If they had carte blanche to get this job done right, bypass the silly public procurement rules in Scotland and do this in a visionary way, not an arse-covering way, we might even have a building to be proud of at the end of this.
It won’t happen. Only the Scottish Government could compel this and it is forever engaged in a mutual back-covering dance with the public agencies in Scotland. Taking this out of the hands of the people who oversaw its razing would look like an admission that perhaps something wasn’t done like it should be. That is never admitted until forced into the ‘we’re learning the lessons, go away’ phase.
And that’s the final heartbreak in this whole saga. It seems to me highly likely that one of Scotland’s great architectural and cultural touchstones is condemned forever to be much, much less than it could be, much, much less than it should be. And the reason for this? Because another century for this fine building is of less weight to policy-makers than hiding their own culpability.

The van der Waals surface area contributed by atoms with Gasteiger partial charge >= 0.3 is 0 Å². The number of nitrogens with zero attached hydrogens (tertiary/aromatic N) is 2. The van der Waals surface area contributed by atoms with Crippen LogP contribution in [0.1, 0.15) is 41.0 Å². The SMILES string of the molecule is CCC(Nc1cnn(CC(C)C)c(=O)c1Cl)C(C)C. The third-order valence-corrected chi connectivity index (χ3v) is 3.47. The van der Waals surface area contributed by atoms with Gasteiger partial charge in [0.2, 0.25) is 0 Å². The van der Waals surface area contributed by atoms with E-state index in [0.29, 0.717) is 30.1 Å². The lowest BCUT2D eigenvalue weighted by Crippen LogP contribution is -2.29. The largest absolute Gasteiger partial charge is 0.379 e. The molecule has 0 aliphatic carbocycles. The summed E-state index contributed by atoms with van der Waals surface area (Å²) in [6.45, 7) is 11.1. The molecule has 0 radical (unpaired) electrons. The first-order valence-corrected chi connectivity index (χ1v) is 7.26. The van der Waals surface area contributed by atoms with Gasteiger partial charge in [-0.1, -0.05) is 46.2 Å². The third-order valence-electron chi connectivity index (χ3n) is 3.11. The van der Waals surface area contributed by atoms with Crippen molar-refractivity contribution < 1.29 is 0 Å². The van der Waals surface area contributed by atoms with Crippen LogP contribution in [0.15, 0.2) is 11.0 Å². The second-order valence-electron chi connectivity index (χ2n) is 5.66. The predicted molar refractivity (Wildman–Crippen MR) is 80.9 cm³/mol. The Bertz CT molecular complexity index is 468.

If anyone thinks that sometimes I obsess about good governance too much, this is why. Transparency and accountability make it much less likely that things will go wrong. Increasingly transparency and accountability when something does go wrong (rather than the opposite) makes it much, much less likely that the same thing will go wrong again quickly.
It really can be that simple; bad bureaucracy burns buildings. What it never does is burn careers. Those high-paid insiders will pour another glass of wine while they ‘learn the lessons’; we, as always, will be left in the ashes, expected to believe them.